Health Features

Treatment & Prevention: COVID-19 Research

A global pandemic necessitates new studies and scientific innovation. Locally, research is underway to find ways to more effectively treat and stop the spread of the new coronavirus.

As part of a National Institutes of Health (NIH) study, Saint Louis University has been looking into the effectiveness of remdesivir for treating COVID-19. The antiviral drug blocks the RNA replication of a virus. “A virus works by replicating itself,” explains Dr. Sarah George, the study’s lead researcher and an associate professor of infectious disease. “If you can stop it from making copies, you can stop the infection in its tracks, protecting both patients and anyone they may transmit the virus to.”

According to George, the goal of the study is to determine if the treatment produces better outcomes. “That means faster recovery times, fewer patients on ventilators and more people surviving,” she explains. The initial findings of the study have been promising, with a 31% decrease in the duration of the illness for people treated with remdesivir.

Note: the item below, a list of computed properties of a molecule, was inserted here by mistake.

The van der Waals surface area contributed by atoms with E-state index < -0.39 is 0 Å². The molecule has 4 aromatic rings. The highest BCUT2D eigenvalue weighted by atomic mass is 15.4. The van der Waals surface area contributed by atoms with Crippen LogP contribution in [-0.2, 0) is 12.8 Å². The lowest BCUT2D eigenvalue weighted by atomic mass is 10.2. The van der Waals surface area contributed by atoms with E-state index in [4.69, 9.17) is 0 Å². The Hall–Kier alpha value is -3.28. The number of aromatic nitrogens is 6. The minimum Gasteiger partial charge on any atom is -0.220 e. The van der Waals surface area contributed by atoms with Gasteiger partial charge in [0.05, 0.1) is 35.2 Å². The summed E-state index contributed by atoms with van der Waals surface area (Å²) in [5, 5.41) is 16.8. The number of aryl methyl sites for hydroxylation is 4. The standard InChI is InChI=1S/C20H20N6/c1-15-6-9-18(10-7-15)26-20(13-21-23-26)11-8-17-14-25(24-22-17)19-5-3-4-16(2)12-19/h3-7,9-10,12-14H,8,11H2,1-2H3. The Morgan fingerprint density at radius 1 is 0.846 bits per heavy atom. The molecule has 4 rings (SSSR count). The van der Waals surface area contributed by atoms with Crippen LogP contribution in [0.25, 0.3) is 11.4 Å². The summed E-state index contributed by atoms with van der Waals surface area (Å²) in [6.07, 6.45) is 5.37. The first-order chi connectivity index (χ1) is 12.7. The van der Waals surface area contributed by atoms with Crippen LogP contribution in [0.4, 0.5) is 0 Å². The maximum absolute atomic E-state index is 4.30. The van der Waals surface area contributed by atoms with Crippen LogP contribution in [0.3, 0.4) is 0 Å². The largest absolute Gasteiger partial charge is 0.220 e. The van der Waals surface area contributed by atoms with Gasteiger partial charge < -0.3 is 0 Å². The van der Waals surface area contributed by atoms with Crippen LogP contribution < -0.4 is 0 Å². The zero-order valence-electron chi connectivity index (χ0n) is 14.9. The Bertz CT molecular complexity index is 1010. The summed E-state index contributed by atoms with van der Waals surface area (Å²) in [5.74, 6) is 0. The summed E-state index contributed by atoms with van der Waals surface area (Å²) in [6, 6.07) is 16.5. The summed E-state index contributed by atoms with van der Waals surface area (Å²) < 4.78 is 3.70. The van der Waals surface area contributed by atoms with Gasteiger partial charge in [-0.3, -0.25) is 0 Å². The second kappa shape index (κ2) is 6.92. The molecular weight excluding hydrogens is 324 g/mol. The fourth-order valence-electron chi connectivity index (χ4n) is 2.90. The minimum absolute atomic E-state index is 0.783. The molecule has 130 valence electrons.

Researchers at Washington University are investigating the impact of an antidepressant on preventing COVID-19 symptoms from worsening. “In about half of people who are hospitalized, the virus has two stages,” says principal investigator Dr. Eric Lenze. “Milder symptoms are followed by a life-threatening immune response called a cytokine storm.” While fluvoxamine normally is used as a selective serotonin reuptake inhibitor, it also interacts with a protein important to the body’s inflammatory response. “The drug activates the receptor and blocks the storm,” he notes. “By administering it early, we could potentially stop conditions from getting worse.” Fluvoxamine could be a game-changer because it is widely available and inexpensive.

more research
Blood plasma: People who have recovered from COVID-19 have antibodies in their blood that target the virus. Wash. U. is studying whether transfusing plasma from survivors could be used to treat patients currently fighting the infection.

Antimalarial drugs: The FDA gave emergency approval for hospitals to use chloroquine and hydroxychloroquine to treat severe cases of the virus, but the strategy is unproven. Researchers at Wash. U. are testing their effectiveness.


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